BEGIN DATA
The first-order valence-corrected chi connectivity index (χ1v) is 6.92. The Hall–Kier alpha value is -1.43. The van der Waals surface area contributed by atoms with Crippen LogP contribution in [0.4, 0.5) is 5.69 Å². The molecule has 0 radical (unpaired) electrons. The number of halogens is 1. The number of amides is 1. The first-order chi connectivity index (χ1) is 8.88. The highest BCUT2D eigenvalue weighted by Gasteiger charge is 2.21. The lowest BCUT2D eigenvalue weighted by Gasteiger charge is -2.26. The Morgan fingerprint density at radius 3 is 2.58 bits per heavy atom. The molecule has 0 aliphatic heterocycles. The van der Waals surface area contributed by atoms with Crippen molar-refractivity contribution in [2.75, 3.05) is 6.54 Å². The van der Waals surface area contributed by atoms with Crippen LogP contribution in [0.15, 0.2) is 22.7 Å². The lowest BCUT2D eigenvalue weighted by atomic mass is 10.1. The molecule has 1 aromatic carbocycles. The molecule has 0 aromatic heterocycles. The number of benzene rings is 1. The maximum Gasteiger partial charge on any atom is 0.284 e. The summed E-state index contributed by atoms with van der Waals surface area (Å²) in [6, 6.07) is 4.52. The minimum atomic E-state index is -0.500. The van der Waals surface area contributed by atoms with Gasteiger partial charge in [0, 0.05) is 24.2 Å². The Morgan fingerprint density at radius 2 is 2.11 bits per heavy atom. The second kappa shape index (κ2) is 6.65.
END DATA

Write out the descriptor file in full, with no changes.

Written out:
The first-order valence-corrected chi connectivity index (χ1v) is 6.92. The Hall–Kier alpha value is -1.43. The van der Waals surface area contributed by atoms with Crippen LogP contribution in [0.4, 0.5) is 5.69 Å². The molecule has 0 radical (unpaired) electrons. The number of halogens is 1. The number of amides is 1. The first-order chi connectivity index (χ1) is 8.88. The highest BCUT2D eigenvalue weighted by Gasteiger charge is 2.21. The lowest BCUT2D eigenvalue weighted by Gasteiger charge is -2.26. The Morgan fingerprint density at radius 3 is 2.58 bits per heavy atom. The molecule has 0 aliphatic heterocycles. The van der Waals surface area contributed by atoms with Crippen molar-refractivity contribution in [2.75, 3.05) is 6.54 Å². The van der Waals surface area contributed by atoms with Crippen LogP contribution in [0.15, 0.2) is 22.7 Å². The lowest BCUT2D eigenvalue weighted by atomic mass is 10.1. The molecule has 1 aromatic carbocycles. The molecule has 0 aromatic heterocycles. The number of benzene rings is 1. The maximum Gasteiger partial charge on any atom is 0.284 e. The summed E-state index contributed by atoms with van der Waals surface area (Å²) in [6, 6.07) is 4.52. The minimum atomic E-state index is -0.500. The van der Waals surface area contributed by atoms with Gasteiger partial charge in [0, 0.05) is 24.2 Å². The Morgan fingerprint density at radius 2 is 2.11 bits per heavy atom. The second kappa shape index (κ2) is 6.65.